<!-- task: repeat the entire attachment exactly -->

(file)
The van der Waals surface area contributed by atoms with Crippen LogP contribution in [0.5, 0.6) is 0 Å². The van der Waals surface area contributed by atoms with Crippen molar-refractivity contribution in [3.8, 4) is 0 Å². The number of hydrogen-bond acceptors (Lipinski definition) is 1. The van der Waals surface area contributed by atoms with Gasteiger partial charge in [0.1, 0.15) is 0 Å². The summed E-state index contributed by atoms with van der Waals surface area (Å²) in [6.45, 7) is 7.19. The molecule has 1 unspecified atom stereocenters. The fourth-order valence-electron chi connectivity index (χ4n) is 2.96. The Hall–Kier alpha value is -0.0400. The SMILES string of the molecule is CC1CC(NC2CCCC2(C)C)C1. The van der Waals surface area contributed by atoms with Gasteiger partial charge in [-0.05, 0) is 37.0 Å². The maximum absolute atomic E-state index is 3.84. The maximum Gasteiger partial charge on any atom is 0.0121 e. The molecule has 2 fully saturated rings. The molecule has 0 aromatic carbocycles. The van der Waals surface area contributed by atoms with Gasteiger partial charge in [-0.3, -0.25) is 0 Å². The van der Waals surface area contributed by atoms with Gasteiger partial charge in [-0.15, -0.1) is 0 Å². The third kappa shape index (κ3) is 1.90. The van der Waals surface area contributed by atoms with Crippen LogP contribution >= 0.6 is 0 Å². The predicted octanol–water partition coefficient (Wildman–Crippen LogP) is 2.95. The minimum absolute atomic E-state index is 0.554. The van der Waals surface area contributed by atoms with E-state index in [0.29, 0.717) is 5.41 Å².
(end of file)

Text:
The van der Waals surface area contributed by atoms with Crippen LogP contribution in [0.5, 0.6) is 0 Å². The van der Waals surface area contributed by atoms with Crippen molar-refractivity contribution in [3.8, 4) is 0 Å². The number of hydrogen-bond acceptors (Lipinski definition) is 1. The van der Waals surface area contributed by atoms with Gasteiger partial charge in [0.1, 0.15) is 0 Å². The summed E-state index contributed by atoms with van der Waals surface area (Å²) in [6.45, 7) is 7.19. The molecule has 1 unspecified atom stereocenters. The fourth-order valence-electron chi connectivity index (χ4n) is 2.96. The Hall–Kier alpha value is -0.0400. The SMILES string of the molecule is CC1CC(NC2CCCC2(C)C)C1. The van der Waals surface area contributed by atoms with Gasteiger partial charge in [-0.05, 0) is 37.0 Å². The maximum absolute atomic E-state index is 3.84. The maximum Gasteiger partial charge on any atom is 0.0121 e. The molecule has 2 fully saturated rings. The molecule has 0 aromatic carbocycles. The van der Waals surface area contributed by atoms with Gasteiger partial charge in [-0.3, -0.25) is 0 Å². The van der Waals surface area contributed by atoms with Gasteiger partial charge in [-0.15, -0.1) is 0 Å². The third kappa shape index (κ3) is 1.90. The van der Waals surface area contributed by atoms with Crippen LogP contribution >= 0.6 is 0 Å². The predicted octanol–water partition coefficient (Wildman–Crippen LogP) is 2.95. The minimum absolute atomic E-state index is 0.554. The van der Waals surface area contributed by atoms with E-state index in [0.29, 0.717) is 5.41 Å².